A due voci: Iestyn Davies and Hugh Cutting at Wigmore Hall

This truly lovely recital represented the fruits of the introduction of the basso continuo at the end of the sixteenth century, which liberated polyphonic voices from their fundamental harmonic role and opened up opportunities for new vocal combinations and styles – and for vocal displays both virtuosic and theatrical.  The polyphonic madrigal for three or more voices developed into the duet madrigal for two singers supported by continuo, and this form in turn evolved in the chamber duet, in which alternating solos and recitative were framed by an opening and closing duet. 

By the end of the seventeenth century, these ‘duetti da camera’ were fully established as a genre in which the two voices were ‘equal partners’, often developing musical ideas in collaboration, performing the same text.  In contrast to the conflict and opposing sentiments expressed by the characters in opera, these duets seek to exploit interlacing melodies, harmonic nuance and responsive instrumental textures to achieve an affecting expressive intensity – an aesthetic intent which the lyrics were often directly written to serve.  At Wigmore Hall, in the first recital of his season residency at the Hall, Iestyn Davies was joined by the 2021 Kathleen Ferrier Award winner Hugh Cutting, and the duo, accompanied by Ensemble Guadagni, gave the capacity audience a masterclass in exquisite vocal theatre, creating intimate love scenes of passion, pain and sweetness.

Composers such as Bononcini, Lotti, Porpora, Marcello and Handel contributed masterpieces to the genre, but it was perhaps Claudio Monteverdi who exploited the genre most fully – ‘Zefiro torna’ from the Sesto Libro De Madrigali (1614) being one of the best-known early examples, prompting further development and experimentation in the Settimo Libro del Madrigali of 1619.  So, it was fitting that the duo opened their programme with Monteverdi’s ‘Interrotte speranze’ (Hope cut short) from that Seventh Book.  Gaurini’s sonnet is dark and burns with bitterness, and the low pedal that supports the opening phrases was tense, Thomas Dunford’s lute seeming to bristle with the poet-speaker’s repressed anguish.  The initial vocal unisons, slowly rising, were lanced by tortured semitones, as Monteverdi harmonically underscores the lover’s lament.  With the sestet, the lines began to fall, the semitones widening into thirds, but the emotional screw was tightened in the final tercet, making the duo’s slight relaxation – of weary resignation, perhaps – when the poet speaks of his own art – the gift of ‘harsh and bitter torments’ that he sends ‘the cruel woman’ – even more poignant.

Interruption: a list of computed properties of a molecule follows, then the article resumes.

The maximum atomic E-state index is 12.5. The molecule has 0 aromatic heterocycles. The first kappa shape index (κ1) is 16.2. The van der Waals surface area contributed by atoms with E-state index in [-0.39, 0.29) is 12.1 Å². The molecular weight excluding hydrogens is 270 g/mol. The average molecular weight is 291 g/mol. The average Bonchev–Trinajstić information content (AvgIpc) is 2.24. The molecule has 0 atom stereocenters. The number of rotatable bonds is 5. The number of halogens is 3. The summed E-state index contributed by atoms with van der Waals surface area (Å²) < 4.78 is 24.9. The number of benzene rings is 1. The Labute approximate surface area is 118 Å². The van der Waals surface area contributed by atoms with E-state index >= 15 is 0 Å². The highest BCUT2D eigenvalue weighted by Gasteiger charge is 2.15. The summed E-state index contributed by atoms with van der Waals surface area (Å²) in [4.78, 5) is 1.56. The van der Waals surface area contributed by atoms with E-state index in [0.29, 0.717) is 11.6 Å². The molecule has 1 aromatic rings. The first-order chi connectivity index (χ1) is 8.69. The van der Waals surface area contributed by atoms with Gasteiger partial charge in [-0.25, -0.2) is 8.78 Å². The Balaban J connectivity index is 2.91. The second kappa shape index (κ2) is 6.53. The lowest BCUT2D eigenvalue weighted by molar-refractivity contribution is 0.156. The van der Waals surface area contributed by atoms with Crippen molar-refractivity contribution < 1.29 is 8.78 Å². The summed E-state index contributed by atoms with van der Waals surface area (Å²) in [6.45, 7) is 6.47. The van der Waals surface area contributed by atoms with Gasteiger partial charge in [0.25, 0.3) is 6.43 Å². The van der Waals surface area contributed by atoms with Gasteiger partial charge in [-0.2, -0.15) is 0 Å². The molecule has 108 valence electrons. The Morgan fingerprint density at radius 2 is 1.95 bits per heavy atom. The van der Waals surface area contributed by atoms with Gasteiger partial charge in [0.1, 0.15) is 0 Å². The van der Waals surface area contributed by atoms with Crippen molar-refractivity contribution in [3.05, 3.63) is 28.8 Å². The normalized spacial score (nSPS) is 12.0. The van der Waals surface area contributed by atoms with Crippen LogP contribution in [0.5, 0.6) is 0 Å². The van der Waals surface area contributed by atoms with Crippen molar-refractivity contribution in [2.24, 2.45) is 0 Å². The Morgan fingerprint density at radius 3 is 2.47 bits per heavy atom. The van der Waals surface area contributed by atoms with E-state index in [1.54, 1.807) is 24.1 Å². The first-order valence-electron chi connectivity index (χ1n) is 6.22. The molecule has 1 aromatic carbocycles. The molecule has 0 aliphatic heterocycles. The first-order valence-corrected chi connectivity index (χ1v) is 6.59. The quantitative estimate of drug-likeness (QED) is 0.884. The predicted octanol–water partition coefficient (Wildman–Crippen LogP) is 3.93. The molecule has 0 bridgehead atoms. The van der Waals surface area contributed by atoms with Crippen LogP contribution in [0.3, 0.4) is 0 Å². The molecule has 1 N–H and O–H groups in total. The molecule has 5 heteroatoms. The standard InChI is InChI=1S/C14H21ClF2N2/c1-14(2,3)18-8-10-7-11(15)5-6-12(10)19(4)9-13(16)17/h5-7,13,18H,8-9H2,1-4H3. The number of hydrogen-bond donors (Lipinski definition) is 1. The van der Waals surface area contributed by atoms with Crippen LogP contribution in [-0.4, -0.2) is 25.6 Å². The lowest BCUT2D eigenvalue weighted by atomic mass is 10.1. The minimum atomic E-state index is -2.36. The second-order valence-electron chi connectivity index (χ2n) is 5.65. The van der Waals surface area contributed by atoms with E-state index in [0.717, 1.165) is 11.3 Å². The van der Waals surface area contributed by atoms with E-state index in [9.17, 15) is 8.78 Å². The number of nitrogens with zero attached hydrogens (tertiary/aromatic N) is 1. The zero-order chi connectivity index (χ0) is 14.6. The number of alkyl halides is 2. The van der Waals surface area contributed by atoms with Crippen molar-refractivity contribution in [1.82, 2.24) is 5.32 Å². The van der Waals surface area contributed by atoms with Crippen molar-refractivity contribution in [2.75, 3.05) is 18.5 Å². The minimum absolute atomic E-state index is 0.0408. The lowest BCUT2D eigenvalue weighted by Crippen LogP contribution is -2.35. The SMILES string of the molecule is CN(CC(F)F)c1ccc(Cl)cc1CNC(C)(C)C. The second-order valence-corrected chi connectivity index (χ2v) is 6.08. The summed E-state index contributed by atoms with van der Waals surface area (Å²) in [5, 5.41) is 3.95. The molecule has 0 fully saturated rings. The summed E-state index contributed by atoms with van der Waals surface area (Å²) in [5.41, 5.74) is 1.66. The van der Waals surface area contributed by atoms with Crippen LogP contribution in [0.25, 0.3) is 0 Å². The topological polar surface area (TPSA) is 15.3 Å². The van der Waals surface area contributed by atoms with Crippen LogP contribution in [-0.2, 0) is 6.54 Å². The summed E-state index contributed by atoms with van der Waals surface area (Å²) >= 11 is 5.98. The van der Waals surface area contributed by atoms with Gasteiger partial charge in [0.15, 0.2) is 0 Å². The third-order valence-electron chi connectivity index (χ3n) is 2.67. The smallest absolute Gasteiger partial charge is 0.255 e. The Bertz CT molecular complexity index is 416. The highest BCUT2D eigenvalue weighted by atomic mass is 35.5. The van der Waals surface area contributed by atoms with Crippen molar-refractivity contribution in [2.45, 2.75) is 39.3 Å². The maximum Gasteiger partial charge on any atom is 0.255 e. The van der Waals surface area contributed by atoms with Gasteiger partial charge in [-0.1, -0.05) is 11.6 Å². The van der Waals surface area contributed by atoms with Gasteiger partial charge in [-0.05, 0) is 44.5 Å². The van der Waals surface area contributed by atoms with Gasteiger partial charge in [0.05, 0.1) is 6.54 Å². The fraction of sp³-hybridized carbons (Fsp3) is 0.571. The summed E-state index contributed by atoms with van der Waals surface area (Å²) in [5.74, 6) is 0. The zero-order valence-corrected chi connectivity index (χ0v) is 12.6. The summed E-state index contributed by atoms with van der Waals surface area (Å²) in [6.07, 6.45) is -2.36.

In just a few minutes Davies and Cutting had confirmed the emotive power and pathos that can be achieved by two voices.  Prior to the performance, I had wondered how their voices would blend: Cutting’s countertenor, which I greatly admired in a recent performance of Flight at the RCM, has seemed to me more ‘plump’ than Davies’ elegant, finely polished instrument.  But, in fact, though Cutting perhaps used his voice more ‘freely’, while Davies’ control of his craft was poise personified, they were perfect partners.  As the recital progressed there were times, if one shut one’s eyes it was difficult to tell their voices apart.  The joyful thirds and sixths, and excited repetitions of Monteverdi’s ‘Vorrei baciarti’ (I want to kiss you) seemed to overflow with sublime, erotic elation.  The ornate musical imagery of Antonio Lotti’s ‘Crudeltà rimproverata’ (Cruelty reproached) – water dropping onto marble rendered as leaping instrumental octaves, the marble then shattering with burning sparks as the voices quivered – was potent, and the vocal agility and range of both singers was impressive.

Iestyn Davies and Hugh Cutting

The ‘wash’ of rich continuo sound was quite intense in these three opening items, and sometimes a little obtrusive, but subsequently the ensemble struck a better balance.  And, in Giovanni Bononcini’s ‘Pietoso nume arcier’ (Kindly archer-god), as Dorinda and Armida bemoaned their unfaithful lovers the continuo matched the sophistication of their imitative interlacing.  The opening duet was decorated with elegance, all the more affecting for the expressive restraint and refinement; but the recitative had vigour and momentum, leading to a dance-like close, rippling with hope that love would prove true.